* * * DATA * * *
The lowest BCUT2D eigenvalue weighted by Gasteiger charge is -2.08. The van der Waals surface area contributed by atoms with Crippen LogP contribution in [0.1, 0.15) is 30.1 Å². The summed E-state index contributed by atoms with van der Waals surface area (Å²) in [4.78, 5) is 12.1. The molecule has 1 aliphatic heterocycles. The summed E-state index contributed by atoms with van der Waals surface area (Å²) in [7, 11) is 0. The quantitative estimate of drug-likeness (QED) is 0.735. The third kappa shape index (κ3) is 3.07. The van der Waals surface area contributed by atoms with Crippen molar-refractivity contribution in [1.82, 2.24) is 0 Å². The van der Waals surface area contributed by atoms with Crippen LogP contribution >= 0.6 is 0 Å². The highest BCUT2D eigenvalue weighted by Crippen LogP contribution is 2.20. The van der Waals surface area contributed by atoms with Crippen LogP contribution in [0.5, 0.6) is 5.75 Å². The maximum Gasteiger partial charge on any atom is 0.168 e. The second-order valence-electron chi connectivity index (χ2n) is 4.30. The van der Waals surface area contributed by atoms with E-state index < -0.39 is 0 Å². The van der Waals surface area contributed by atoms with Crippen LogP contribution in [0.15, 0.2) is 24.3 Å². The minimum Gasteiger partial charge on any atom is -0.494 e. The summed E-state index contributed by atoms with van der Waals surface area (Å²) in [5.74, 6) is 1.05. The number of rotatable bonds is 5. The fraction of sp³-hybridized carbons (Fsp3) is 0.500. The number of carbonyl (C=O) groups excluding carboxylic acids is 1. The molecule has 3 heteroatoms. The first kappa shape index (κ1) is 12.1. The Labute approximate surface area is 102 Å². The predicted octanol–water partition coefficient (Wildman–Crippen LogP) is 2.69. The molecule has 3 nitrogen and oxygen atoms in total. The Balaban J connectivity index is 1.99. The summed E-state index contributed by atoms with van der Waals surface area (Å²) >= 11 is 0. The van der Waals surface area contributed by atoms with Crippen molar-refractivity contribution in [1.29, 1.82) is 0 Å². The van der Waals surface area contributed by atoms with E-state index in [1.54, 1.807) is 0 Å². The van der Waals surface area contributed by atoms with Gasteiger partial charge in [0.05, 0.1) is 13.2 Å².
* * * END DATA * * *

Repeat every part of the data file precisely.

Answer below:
The lowest BCUT2D eigenvalue weighted by Gasteiger charge is -2.08. The van der Waals surface area contributed by atoms with Crippen LogP contribution in [0.1, 0.15) is 30.1 Å². The summed E-state index contributed by atoms with van der Waals surface area (Å²) in [4.78, 5) is 12.1. The molecule has 1 aliphatic heterocycles. The summed E-state index contributed by atoms with van der Waals surface area (Å²) in [7, 11) is 0. The quantitative estimate of drug-likeness (QED) is 0.735. The third kappa shape index (κ3) is 3.07. The van der Waals surface area contributed by atoms with Crippen molar-refractivity contribution in [1.82, 2.24) is 0 Å². The van der Waals surface area contributed by atoms with Crippen LogP contribution >= 0.6 is 0 Å². The highest BCUT2D eigenvalue weighted by Crippen LogP contribution is 2.20. The van der Waals surface area contributed by atoms with Crippen LogP contribution in [0.5, 0.6) is 5.75 Å². The maximum Gasteiger partial charge on any atom is 0.168 e. The second-order valence-electron chi connectivity index (χ2n) is 4.30. The van der Waals surface area contributed by atoms with E-state index < -0.39 is 0 Å². The van der Waals surface area contributed by atoms with Crippen LogP contribution in [0.15, 0.2) is 24.3 Å². The minimum Gasteiger partial charge on any atom is -0.494 e. The summed E-state index contributed by atoms with van der Waals surface area (Å²) in [5.74, 6) is 1.05. The number of rotatable bonds is 5. The fraction of sp³-hybridized carbons (Fsp3) is 0.500. The number of carbonyl (C=O) groups excluding carboxylic acids is 1. The molecule has 3 heteroatoms. The first kappa shape index (κ1) is 12.1. The Labute approximate surface area is 102 Å². The predicted octanol–water partition coefficient (Wildman–Crippen LogP) is 2.69. The molecule has 3 nitrogen and oxygen atoms in total. The Balaban J connectivity index is 1.99. The summed E-state index contributed by atoms with van der Waals surface area (Å²) >= 11 is 0. The van der Waals surface area contributed by atoms with Crippen molar-refractivity contribution in [1.29, 1.82) is 0 Å². The van der Waals surface area contributed by atoms with E-state index in [1.54, 1.807) is 0 Å². The van der Waals surface area contributed by atoms with Gasteiger partial charge in [0.05, 0.1) is 13.2 Å².